Ring 0: Birthday (Basudei) (2000)
(15) Running Time: 99 mins
Director: Norio Tsuruta
Writers: Hiroshi Takahshi (screenplay), Koji Suzuki (novel)
Starring: Yukie Nakama, Seiichi Tanabe, Kumiko Aso
Ring 0 is actually a prequel to the previous two films, and rounds up the trilogy perfectly; although many say Ring 0 is for completist’s only. Here we learn even more about Sadako’s back story, but we get right to the heart of her problems and the film magically gets you to actually take sides with the poor girl. Sadako is attending a drama school where she intends to take part in a big play that is being rehearsed; she is withdrawn and struggling to deal with her psychic abilities which plague her everyday life. In fact, it is safe to say, she is embarrassed by her ‘gift’ and would rather not have it, but it is the events in this film which show how Sadako changed from a quiet, shy girl into the vengeful, murderous spirit she later becomes. Poor Sadako see’s ghosts everywhere she turns and classmates begin laughing and staring at her as she is clearly not normal. No one gives her any support apart from the drama teacher himself, who takes a slightly unsettling fondness to Sadako which makes the rest of the class jealous. Upon seeing Sadako, many classmates begin to see well’s and strange things appearing behind her and it unsettles the students and they want her gone. Sadako feels their hate, and in a freakish accident, her powers kill the main star of the play, although it is not clear how it happened, students feel Sadako is somehow responsible. It doesn’t help that Sadako then lands the part of the dead student, which just happens to be the lead role. Yes, it’s safe to say that Sadako’s life was cursed from the beginning. To add to her problems, a reporter has turned up who is wanting more information on Sadako’s spiritualist Mother, and she too begins to suspect Sadako is bad news.
One of the students accepts Sadako for who she is, the sound engineer and Sadako enjoys his company and it is actually quite pleasant to see the girl smile for the first time. Even though the boy is in a relationship, the pair come close to a clinch, until the boys girlfriend turns up, and suddenly poor Sadako has yet another enemy. It seems she just can’t do anything right, and the film captures that feeling of loneliness and the inability to fit in perfectly. With Hideo Nakata out of the director’s chair, the film does not offer up the same level of scares as the previous films, but does rely heavily on story and character development to engage and fascinate the viewer. If anything, this film feels like an honest and caring way to show how the pressures of life can create a monster, and how bullying is never a good thing and can only lead to worse things, much much worse…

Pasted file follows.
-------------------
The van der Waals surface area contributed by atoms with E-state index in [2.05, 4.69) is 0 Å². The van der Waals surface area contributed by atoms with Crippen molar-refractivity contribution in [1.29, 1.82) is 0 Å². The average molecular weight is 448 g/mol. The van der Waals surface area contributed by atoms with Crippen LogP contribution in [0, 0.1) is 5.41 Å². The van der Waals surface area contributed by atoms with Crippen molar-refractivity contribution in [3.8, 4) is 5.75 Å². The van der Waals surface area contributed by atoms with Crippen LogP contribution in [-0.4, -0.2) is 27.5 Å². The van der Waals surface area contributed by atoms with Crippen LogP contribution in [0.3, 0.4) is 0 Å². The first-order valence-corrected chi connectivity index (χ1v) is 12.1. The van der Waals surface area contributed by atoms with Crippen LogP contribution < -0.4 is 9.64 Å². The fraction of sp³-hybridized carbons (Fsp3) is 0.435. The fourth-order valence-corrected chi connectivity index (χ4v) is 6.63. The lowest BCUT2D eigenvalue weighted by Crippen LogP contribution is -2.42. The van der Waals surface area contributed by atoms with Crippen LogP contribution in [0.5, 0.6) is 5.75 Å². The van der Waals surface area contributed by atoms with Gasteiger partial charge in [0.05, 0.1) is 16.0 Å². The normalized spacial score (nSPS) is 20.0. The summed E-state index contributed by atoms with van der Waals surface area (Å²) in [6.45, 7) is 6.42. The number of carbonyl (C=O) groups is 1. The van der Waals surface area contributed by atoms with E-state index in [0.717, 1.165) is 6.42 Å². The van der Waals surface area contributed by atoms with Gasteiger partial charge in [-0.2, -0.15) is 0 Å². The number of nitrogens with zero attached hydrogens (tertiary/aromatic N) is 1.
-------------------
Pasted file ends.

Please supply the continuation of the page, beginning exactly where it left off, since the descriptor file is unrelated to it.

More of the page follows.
Students begin seeing a ghostly girl wandering around and in a fit a rage, Sadako manages to smash some camera lenses with her psychic powers and this scares her. Her visions are getting worse and she gets really scared after witnessing blood on someone’s hand. However, it does seem that Sadako’s abilities can also do good, as her touch helps a fellow student in pain, but sadly the abilities become more and more darker because hate is filling Sadako’s veins as she is constantly bullied and mentally tortured. When Sadako finally gets her big moment on stage, in front of a packed audience, she remembers the events of her Mother proving her own psychic abilities on stage and how she was eventually laughed at. Sadako panics, freezes and it all goes wrong.
This film feels less haunting and more of a drama than a horror, and with a new approach to the way it is filmed, there is a quality to it unlike that of Nakata’s vision. The colours here are rich and strong, using lots of deep colours like dark reds, intense blacks, bright whites and dark oranges. The film has an almost classical feel and brings out a completely different set of emotions than in the fear inducing previous films. Here you begin to question how someone could be treated so badly, you feel for Sadako and come then end you find yourself thinking that what happens to the people is deserved because of their behaviour. Had this film come out before the other two, then possibly the other two may not have worked so powerfully because you would have had that sense of Sadako being wronged and understanding why she turned so bitter. Then again I could be talking nonsense.
The film ends brilliantly, with Sadako coming on in full swing to literally scare you half to death as she does her jittery walk thing in the woods. It is an excellent moment, and if I had to rank her three big moments in each of the films, then obviously the TV from Ringu would be top, and her unsettling appearance in the cabin on the woods here would rank a close second. I believe Ring 0 is a very necessary prequel to a fantastic spiritual tale of Japanese folklore, and a fitting end, or beginning, to one of the finest trilogy’s in horror history.
Not a great idea to watch all three before bed if I am being honest, but it is done now. The Ringu trilogy is a legendary piece of cinema, so influential and so downright brutally scary in a raw and haunting way. It is a story to cherish if you love horror, and also a story to cherish if you are a fan of damn fine storytelling. Scary, brilliant, classic stuff and I now await to see as to whether I am still alive in a weeks time!